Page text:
I told Kenz that I'd mentioned she was in her third year of school to a few of my local friends. I also told her that each of them responded in the exact same way: oooh, pressure's on. She wasn't too pleased.
"Why on Earth did you tell me that? You think I don't know that already?"
In case you weren't aware, the third year of 'Uni' in the UK is the one that really counts. Essentially, you can do nothing for the first two years and still graduate with the highest honors. Of course, the inverse is true as well. Screw up in your third year and it doesn't matter how well you did in the previous two. Don't ask me.
I simply thought it was interesting that three different people said the same thing. So much for being a supportive husband, I guess (but let's not kid ourselves - idle smalltalk isn't an asset of mine).
|This is Kenz's third year studio.|
|Her area (note the compulsory Diet Coke, probably her 3rd of the day).|
You could say I should know more, but Kenz and I found out (while in Raleigh) that we're better when we support each other's academic pursuits from afar. She came to some of my presentations and I go to her art shows, but neither of us expects the other to 'dive in'. Her eyes glaze over whenever I get into variation within vowel systems the same way mine do when she starts going off about whether or not one can ever truly abandon preconceived ideas of an object they're currently drawing (or if the act itself is a reverberation of previously experienced norms). Essentially, we've given up the idea that each of us should have the same passions. It appears to work. We're just happy that the other has a passion. Besides, we still have the same interests.
And I'm now wondering if your eyes have glazed over reading the above paragraph.
|Apparently rope is expensive. We found that out this week.|
|Some students buy textbooks; art students buy supplies.|
|Kenz made Annie a "rope mermaid."|
Random Photo Break:
|There's proud parents, and then there's this parent.|
|Found in our neighborhood.|
|Still a bit homesick, nursing that Rucker JIF.|
|An emptying, after-hours Spitalfield's Market.|
|Kenz has actually risen early this week. Five days in a row!|
|They'd whittled it down to one lane of traffic.|
We'll finish all prep work in an hour, then lay the asphalt. It'll set overnight. We'll be gone in two hours.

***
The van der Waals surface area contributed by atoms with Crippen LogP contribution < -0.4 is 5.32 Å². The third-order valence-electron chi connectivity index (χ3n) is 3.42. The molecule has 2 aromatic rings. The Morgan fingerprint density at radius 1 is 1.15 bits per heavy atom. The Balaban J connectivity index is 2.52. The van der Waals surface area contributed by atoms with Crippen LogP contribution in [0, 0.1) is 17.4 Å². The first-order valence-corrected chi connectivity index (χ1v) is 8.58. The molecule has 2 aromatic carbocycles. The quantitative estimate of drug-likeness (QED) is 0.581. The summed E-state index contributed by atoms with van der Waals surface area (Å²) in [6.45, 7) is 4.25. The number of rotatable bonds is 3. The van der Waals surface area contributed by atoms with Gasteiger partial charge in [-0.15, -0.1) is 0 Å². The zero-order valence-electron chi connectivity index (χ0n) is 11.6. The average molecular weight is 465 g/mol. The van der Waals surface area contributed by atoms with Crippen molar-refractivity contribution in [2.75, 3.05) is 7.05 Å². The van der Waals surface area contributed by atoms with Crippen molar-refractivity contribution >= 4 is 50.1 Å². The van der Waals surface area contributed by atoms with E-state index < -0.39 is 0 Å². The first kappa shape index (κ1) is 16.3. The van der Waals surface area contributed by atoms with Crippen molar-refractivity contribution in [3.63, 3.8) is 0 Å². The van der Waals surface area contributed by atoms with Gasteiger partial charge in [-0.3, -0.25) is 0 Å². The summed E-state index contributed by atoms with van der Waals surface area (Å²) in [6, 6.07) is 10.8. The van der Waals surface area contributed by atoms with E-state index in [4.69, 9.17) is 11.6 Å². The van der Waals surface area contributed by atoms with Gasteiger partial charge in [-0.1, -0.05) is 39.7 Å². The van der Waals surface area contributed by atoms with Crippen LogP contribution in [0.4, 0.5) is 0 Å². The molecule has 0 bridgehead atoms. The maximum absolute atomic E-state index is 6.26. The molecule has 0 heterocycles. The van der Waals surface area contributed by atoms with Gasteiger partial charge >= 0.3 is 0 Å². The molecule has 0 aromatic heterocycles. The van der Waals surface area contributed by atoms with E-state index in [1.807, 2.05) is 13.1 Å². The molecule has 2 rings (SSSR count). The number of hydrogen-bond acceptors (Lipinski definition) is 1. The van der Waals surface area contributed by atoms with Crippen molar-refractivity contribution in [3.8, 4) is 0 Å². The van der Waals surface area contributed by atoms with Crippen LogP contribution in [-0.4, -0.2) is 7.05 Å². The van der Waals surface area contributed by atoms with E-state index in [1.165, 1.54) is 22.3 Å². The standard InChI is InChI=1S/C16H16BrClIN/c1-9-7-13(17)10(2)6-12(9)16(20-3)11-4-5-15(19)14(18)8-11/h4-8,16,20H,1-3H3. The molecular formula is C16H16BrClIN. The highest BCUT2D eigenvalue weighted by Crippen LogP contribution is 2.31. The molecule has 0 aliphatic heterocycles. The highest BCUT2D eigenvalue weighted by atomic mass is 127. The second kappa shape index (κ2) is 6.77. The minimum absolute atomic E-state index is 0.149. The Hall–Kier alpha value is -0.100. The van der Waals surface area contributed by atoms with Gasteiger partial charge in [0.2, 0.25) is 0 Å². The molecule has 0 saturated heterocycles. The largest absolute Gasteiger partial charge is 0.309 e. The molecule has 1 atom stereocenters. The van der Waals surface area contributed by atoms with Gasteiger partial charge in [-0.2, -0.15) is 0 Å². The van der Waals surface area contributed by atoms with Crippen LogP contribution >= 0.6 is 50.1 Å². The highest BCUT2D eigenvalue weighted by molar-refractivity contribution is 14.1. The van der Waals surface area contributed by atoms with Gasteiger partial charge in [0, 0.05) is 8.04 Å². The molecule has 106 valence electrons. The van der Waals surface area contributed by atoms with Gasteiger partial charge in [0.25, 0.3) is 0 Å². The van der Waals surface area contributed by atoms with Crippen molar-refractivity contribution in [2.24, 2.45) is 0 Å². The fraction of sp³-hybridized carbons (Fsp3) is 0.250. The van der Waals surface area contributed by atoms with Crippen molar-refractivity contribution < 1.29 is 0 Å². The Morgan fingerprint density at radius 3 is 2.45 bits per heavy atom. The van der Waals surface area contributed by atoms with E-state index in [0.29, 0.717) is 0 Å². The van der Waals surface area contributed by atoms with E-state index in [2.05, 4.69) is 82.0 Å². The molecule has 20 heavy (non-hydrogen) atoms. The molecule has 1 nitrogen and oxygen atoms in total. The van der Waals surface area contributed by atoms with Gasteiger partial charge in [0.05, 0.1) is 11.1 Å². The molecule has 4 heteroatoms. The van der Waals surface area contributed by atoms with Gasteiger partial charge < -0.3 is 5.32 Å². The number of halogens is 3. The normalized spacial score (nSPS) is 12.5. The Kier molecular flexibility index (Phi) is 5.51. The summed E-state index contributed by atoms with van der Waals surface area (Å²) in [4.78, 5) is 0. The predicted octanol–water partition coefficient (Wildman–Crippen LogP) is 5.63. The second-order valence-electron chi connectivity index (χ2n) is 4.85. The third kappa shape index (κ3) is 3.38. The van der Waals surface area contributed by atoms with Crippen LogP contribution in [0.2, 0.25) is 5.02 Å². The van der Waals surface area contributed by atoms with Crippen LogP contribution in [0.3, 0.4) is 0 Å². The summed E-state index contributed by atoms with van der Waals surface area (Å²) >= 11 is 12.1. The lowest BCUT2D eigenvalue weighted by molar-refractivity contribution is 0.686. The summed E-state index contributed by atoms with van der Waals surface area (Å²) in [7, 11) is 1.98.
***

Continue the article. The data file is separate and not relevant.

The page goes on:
Kenz turned to me, as we were walking inside, "Can you imagine that happening in Knoxville? Two hours to repave a street?"
Last Friday night, I was pecking away at the blog post when Kenz mentioned she was going "across the street" for "some snacks" and would "be back in ten minutes." I didn't give it much thought, nodded, and returned to the ridiculously long September update. Forty minutes later, I realized Kenz hadn't returned. I checked my clock, fell into a deep panic (she's been abducted!), and started to call her as I threw on shoes and a jacket. She didn't answer.
OK, I'll go to her last known whereabouts and ask the gas station person if they've seen her.
Just as I was opening the door, she called me back. "Oh, I'm fine. I stopped at another store as well. Almost home."
Five minutes later, she reentered the house...with a few videogames. My wife had told me she was going out for snacks and snuck out to the videogame store! On her own! I was equal parts astonished and proud (nevermind the fact that I haven't played a videogame in nearly two years).
Playing videogames, while at the house, is one part of her multi-pronged strategy for dealing with the "pressure" of her third year. She says it's a great way for her to stop thinking about what work is left to be done in the studio. I believe her; I did the same thing while we were in Raleigh.
All this is fine. That is, until you see how she plays:
|Like a five year-old.|
That's it for this week. Thanks for reading. Have a great weekend.